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IBM's plan to dominate the quantum computer industry comes into focus

IBM plans to build a 1,000-qubit quantum computer by 2023, far greater than anything available today.

IBM's plan to dominate the quantum computer industry comes into focus

Staff at IBM is working on building the refrigeration unit for massive quantum computers on the way.

Photo: IBM

The race for quantum supremacy is heating up — and also cooling down.

IBM announced Tuesday that it plans to build a 1,000-qubit quantum computer by 2023. Its machine, code-named "Condor," would far outstrip the machines available on the market today. If successful, IBM's future computer could pave the way for a revolution in computing. But it's not the only company working toward that future, and the path between the machines of today and IBM's vision is far from simple.

The company also sees this announcement as the beginning of even greater possibilities ahead. IBM said that the path it's now on should lead to IBM being able to build a million-plus qubit machine in the future. Those machines — which the company isn't putting a timeline on when it would be able to build — would potentially unlock the transformative use cases of quantum computers, from new drug discovery to super secure computers. Many see a 1 million-qubit machine as what's needed to start achieving those revolutionary uses.

But IBM still has quite a way to get to 1,000 qubits, let alone into the millions. Its current state-of-the-art machine has 65 qubits, and it plans to release a 127-qubit processor next year, and a 433-qubit device in 2022. Unlike classical bits, quantum bits are extremely fragile, and are wont to decohere, or produce errors. Current quantum computers need additional qubits to check on the calculations of other bits; for each calculation, there could be several qubits needed, which is part of the reason why so many companies in the quantum space are pushing to build such large machines.

"We think of IBM Quantum Condor as an inflection point, a milestone that marks our ability to implement error correction and scale up our devices, while simultaneously complex enough to explore potential quantum advantages — problems that we can solve more efficiently on a quantum computer than on the world's best supercomputers," IBM's vice president of quantum research, Jay Gambetta, said in a release.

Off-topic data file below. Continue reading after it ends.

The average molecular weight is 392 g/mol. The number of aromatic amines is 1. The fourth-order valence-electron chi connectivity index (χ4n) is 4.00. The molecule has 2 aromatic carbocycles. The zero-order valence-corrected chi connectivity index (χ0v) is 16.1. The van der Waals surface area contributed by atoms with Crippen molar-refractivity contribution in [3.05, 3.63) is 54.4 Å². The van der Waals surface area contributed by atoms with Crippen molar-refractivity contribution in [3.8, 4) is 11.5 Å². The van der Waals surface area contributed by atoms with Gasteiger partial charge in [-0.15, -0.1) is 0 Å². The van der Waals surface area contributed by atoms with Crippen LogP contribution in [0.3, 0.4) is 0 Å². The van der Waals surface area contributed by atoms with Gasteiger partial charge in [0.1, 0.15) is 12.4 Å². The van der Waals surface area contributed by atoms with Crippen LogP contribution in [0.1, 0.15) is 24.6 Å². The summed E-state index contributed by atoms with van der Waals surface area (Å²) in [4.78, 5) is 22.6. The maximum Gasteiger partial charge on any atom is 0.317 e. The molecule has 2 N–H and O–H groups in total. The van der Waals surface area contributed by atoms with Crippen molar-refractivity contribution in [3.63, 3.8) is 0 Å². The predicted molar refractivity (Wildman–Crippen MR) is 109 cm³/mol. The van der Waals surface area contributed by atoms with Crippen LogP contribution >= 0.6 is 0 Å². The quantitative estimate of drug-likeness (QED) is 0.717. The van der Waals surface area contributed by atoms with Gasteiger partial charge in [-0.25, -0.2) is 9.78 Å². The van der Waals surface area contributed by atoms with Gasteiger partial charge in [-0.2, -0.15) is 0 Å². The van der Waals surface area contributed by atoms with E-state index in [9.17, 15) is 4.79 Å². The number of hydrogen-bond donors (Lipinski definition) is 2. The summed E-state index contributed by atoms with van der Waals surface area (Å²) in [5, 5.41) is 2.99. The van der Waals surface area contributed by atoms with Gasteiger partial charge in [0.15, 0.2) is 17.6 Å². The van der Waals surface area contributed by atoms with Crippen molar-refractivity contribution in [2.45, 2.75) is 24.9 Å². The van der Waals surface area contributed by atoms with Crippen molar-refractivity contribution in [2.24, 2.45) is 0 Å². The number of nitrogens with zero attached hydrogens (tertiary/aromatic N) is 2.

IBM's research director Dar Gil sitting inside the refrigeration unit. Gil is over 6 feet tall. Photo: IBM

These future computers will also be massive. IBM is in the process of building out a refrigeration space at its Yorktown Heights research facility. It's working on a 10-foot-tall and 6-foot-wide "superfridge," internally nicknamed after the fantastic 1995 Bond film "Goldeneye," that's larger than any dilution refrigerator available on the market today. "We've designed this behemoth with a million-qubit system in mind," Gambetta said.

IBM is far from the only company working on building quantum computers that may one day be as revolutionary as the original mainframe computers were. Last year, Google claimed it had achieved a type of "quantum supremacy" — calculating something in seconds that would've taken a classical computer thousands of years to complete — and that it also had a solution in mind for how to build a million-qubit machine. Honeywell also recently claimed to have the most powerful quantum computer available on the market today, and has stated it has a pathway to far more powerful machines ahead of it over the next few years.

IBM's announcement signals the company's bold gamble to win the quantum race. What started out as a small research team just a few years ago could one day be as important to the company as its mainframe business once was. But that's a big gamble, on a strict time frame. IBM has struggled in recent years; even before the pandemic, its sales have declined year-over-year for 28 of the past 32 quarters. The company doesn't break out sales for its existing quantum services — likely a very small part of its cloud-computing services — but it's possible investors, or even new CEO Arvind Krishna, will want to see results out of the division before a 1,000-qubit machine is ready.

Protocol | Workplace

The pay gap persists for Black women

"The pay gap is a multifaceted problem and any time you have a complex problem, there's not a single solution that's going to solve it."

For every dollar paid to white, non-Hispanic men, Black women are paid just 63 cents, according to the American Community Survey Census data.

Photo: Christine/Unsplash

Last year's racial reckoning following the murder of George Floyd led many tech companies to commit to promoting equity within their organizations, including working toward pay equity. But despite efforts, the wage gap for Black women still persists. For every dollar paid to white, non-Hispanic men, Black women are paid just 63 cents, according to the American Community Survey Census data.

Black Women's Equal Pay Day on Tuesday represents the estimated number of days into the year it would take for Black women to make what their white, non-Hispanic male counterparts made at the end of the previous year, according to the organization Equal Pay Today. And while the responsibility to fix the pay gap falls mostly on companies to rectify, some female employees have taken matters into their own hands and held companies to their asserted values by negotiating higher pay.

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Amber Burton

Amber Burton (@amberbburton) is a reporter at Protocol. Previously, she covered personal finance and diversity in business at The Wall Street Journal. She earned an M.S. in Strategic Communications from Columbia University and B.A. in English and Journalism from Wake Forest University. She lives in North Carolina.